Psychological distress following a motor vehicle crash: a systematic review of preventative interventions

Rebecca Guest*, Yvonne Tran, Bamini Gopinath, Ian D. Cameron, Ashley Craig

*Corresponding author for this work

Research output: Contribution to journalArticlepeer-review

25 Citations (Scopus)


Introduction: Psychological distress following a motor vehicle crash (MVC) is prevalent, especially when the person sustains an associated physical injury. Psychological distress can exhibit as elevated anxiety and depressive mood, as well as presenting as mental disorders such as Post Traumatic Stress Disorder (PTSD) or Major Depressive Disorder (MDD). If unmanaged, psychological distress can contribute to, or exacerbate negative outcomes such as social disengagement (e.g., loss of employment) and poor health-related quality of life, as well as contribute to higher costs to insurers. This systematic review summarises current research concerning early psychological intervention strategies aimed at preventing elevated psychological distress occurring following a MVC. 

Method: A systematic review of psychological preventative intervention studies was performed. Searches of Medline, Embase, PsychINFO, Web of Science and Cochrane Library were used to locate relevant studies published between 1985 and September 2015. Included studies were those investigating MVC survivors who had received an early psychological intervention aimed at preventing psychological distress, and which had employed pre- and post- measures of constructs such as depression, anxiety and disorders such as PTSD. 

Results: Searches resulted in 2608 records. Only six studies investigated a psychological preventative intervention post-MVC. Interventions such as injury health education, physical activity and health promotion, and therapist-assisted problem solving did not result in significant treatment effects. Another six studies investigated psychological interventions given to MVC survivors who were assessed as sub-clinically psychologically distressed prior to their randomisation. Efficacy was varied, however three studies employing cognitive behaviour therapy (CBT) found significant reductions in psychological distress compared to wait-list controls.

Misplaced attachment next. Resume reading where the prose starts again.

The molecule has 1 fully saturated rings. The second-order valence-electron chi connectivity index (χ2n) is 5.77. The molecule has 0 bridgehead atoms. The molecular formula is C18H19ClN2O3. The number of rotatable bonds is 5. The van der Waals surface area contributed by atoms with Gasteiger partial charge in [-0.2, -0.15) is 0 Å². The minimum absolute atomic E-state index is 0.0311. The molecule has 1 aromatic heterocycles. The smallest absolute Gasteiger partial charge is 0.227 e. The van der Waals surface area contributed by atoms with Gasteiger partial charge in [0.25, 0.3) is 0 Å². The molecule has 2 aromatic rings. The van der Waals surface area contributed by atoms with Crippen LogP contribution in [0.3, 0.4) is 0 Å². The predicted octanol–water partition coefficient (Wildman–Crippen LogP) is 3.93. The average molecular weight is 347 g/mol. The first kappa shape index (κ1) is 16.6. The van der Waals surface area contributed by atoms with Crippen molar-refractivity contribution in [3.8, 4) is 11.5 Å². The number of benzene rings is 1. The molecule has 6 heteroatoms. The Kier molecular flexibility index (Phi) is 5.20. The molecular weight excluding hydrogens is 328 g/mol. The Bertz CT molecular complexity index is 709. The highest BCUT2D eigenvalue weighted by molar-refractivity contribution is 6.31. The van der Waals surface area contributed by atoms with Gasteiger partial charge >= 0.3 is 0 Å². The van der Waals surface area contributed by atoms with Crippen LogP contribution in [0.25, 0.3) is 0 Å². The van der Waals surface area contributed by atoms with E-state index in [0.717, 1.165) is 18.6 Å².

Conclusion: Psychological interventions aimed at preventing psychological distress post-MVC are limited, often involving small samples, with subsequent poor statistical power and subsequent high risk of bias. These factors make it difficult to draw conclusions, however CBT appears encouraging and therefore worthy of consideration as a preventative intervention.

Original languageEnglish
Pages (from-to)2415-2423
Number of pages9
Issue number11
Publication statusPublished - 1 Nov 2016
Externally publishedYes


  • Motor vehicle crash
  • MVC
  • Prevention
  • Psychological distress
  • Psychological treatment


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